Theatrical touring companies, "direct from New York," also played a pivotal role in the distribution of information, ideas, and fashion throughout the United States. Beginning in the 1890s, theater managers and booking agents in vaudeville and the "legitimate" theater moved to consolidate their business interests, extending many of the same processes of rationalization and standardization that characterized modern manufacturing to streamline touring practices, and establish greater control over the production, distribution, and consumption of theatrical commodities. These changes would not have been possible without the phenomenal growth of the railway industry and the establishment of New York as a major transportation hub. Between 1870 and 1910, the amount of ground covered by railway tracks increased by almost 500 percent from 52,922 to 249,902 miles. Newly constructed stations in small towns previously cut off from the main lines brought large touring companies to existing theaters and encouraged enterprising businessmen to build new ones.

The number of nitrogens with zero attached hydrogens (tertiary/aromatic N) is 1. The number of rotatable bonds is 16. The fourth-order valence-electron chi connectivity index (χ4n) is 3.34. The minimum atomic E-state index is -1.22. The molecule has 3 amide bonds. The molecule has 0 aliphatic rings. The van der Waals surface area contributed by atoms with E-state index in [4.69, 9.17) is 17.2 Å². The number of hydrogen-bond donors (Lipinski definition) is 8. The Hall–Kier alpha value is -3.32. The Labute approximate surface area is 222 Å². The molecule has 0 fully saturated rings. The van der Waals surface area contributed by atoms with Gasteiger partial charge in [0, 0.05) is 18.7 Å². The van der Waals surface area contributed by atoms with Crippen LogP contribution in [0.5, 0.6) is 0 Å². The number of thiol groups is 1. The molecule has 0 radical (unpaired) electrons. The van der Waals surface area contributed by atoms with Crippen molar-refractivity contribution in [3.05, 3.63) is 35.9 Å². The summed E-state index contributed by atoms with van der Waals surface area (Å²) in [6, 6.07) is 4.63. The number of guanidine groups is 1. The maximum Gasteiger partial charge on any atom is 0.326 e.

The incorporation of the theater industry mimicked developments elsewhere. Throughout the 1890s, business leaders in industries ranging from sugar and oil to meatpacking and dry goods participated in a flurry of mergers in an effort to rationalize production processes, ensure financial stability, and outperform the competition. The outcome was a radical transformation of the business and economic landscape; by 1904 approximately three hundred corporations controlled over 40 percent of all manufacturing in the United States and influenced business operations in 80 percent of the nation's industries. Gone was the self-made man of local business; in his place stood corporate giants such as the National Biscuit Company (Nabisco) and Standard Oil. Throughout this period, anxious observers and surviving independents called upon the government to introduce legislation to prevent the new corporations from becoming monopolizing behemoths. Laws such as the Sherman Antitrust Act of 1890 offered some resistance to the merger mania, but a certain laxity in defining such key terms as "combination" and "trust," the absence of an effective structure for enforcing the act, and an administration that turned a blind eye to shadier business dealings did little to stem the tide.